The foundational concepts of silvopasture challenge our notions of modern agriculture and land use as we know it. For centuries, European settlers of North America have engaged in practices that separate the field from the forest, and even the food from the animal. Silvopasture systems integrate trees, animals, and forages in a whole system approach that offers a number of benefits to the farmer and the environment.
The word is a combination of the word “silvo” as in silviculture (forestry) and pasture, which implies grazing.  Such a system not only offers the promise of ecological regeneration of the land, but also an economical livelihood and even the ability to farm extensively while battling a changing climate.
Silvopasture is not, however, as simple as allowing animals into the woodlot. It is, and must be, intentional, steeped in careful observation skills and flexible to the dynamics of such a complex ecology. It requires a farmer who is proficient in understanding grassland ecology, forestry, and animal husbandry at once. She or he does not need to be an expert in all of these disciplines, but rather familiar enough to make decisions on the wide variety of time scales.
A silvopasture system will inevitably look different from year to year, and careful design coupled with creativity and visioning for the future are all part of the equation.
While Silvopasture as a practice is relatively small in the temperate US, interest and momentum is growing. The examples of specific systems are what really give us a sense of the possibilities. Just a short list of the varied systems includes:
  • A black locust plantation for fence posts coupled with summer grazing pastures for cattle in central New York
  • Oxen and pigs used to clear forested land in New Hampshire to create space for new market gardens and orchards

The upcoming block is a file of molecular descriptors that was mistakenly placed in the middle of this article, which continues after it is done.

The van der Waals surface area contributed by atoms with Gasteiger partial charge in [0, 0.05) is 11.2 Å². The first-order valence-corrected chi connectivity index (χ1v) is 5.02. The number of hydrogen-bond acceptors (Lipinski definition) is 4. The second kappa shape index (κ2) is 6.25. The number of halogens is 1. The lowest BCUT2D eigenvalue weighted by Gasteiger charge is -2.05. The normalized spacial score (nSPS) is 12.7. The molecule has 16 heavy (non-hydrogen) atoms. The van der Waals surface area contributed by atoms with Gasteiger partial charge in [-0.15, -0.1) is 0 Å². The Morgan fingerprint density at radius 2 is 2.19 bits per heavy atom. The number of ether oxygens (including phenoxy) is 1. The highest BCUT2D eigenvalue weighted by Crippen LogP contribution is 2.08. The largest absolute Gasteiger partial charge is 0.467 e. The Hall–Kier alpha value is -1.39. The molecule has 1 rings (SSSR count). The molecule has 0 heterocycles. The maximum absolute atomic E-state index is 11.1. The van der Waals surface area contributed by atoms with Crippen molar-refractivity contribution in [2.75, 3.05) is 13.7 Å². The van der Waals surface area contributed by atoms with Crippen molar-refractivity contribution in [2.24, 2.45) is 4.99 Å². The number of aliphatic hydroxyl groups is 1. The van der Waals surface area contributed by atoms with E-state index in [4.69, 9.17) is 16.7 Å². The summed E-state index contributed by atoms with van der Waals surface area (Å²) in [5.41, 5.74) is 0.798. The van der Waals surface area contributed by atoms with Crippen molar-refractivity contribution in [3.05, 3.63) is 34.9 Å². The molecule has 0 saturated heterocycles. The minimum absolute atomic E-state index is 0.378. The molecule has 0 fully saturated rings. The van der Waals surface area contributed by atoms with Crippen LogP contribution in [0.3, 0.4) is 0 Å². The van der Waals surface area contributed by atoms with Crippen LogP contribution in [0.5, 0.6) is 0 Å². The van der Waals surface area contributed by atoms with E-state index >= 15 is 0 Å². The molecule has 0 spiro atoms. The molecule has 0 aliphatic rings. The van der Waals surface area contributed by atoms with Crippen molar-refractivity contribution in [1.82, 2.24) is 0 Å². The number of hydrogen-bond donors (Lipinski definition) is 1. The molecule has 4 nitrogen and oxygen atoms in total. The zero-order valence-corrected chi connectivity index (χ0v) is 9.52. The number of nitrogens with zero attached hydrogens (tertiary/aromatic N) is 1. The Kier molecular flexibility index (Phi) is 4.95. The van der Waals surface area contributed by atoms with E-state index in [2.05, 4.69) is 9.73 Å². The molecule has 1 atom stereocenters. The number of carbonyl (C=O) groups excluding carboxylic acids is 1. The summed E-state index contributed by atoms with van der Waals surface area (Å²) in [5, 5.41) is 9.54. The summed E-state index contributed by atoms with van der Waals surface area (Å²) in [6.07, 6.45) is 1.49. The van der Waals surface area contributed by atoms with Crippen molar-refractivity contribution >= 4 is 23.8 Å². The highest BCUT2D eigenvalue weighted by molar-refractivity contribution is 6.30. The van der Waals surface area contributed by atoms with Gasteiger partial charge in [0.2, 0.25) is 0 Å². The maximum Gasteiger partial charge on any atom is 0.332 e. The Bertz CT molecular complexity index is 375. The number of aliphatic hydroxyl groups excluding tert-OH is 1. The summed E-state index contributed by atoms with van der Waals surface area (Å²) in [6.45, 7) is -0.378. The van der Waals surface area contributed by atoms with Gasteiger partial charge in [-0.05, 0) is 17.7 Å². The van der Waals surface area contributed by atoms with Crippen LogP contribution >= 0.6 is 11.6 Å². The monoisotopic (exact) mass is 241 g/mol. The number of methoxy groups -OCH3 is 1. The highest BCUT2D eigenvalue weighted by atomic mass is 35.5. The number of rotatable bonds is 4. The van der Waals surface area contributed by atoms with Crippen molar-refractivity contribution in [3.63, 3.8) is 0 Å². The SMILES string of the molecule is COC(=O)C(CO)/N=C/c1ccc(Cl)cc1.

• Turkey used for controlling pests and fertilization on an apple cider and asparagus farm in New York
  • Sheep who graze the understory of hybrid chestnut and hickory plantings to make for an easier harvest for a nut nursery in Minnesota
Each of these examples is unique and different from the others, yet they all share common goals, components, and philosophies. The systems may take several years to establish, but many farmers promote the benefits of this type of production in the longer-term view. These benefits include; better support of animal health, more yields off the same acreage, reduced inputs to deal with pests and keep fields mowed, and healthier soil.
There is a big benefit that is no often the first reason for farming in Silvopasture but one that will continue to prove critical; climate change. Research shows mixed systems such as silvopasture sequesters significant amounts of carbon from the atmosphere better than forests or grasslands alone – a huge part of the potential solution to global warming. Perhaps even more compelling is the positive aspect of silvopasture to buffer against the unpredictable nature of change; increased rainfall, longer droughts, and more intense storm events.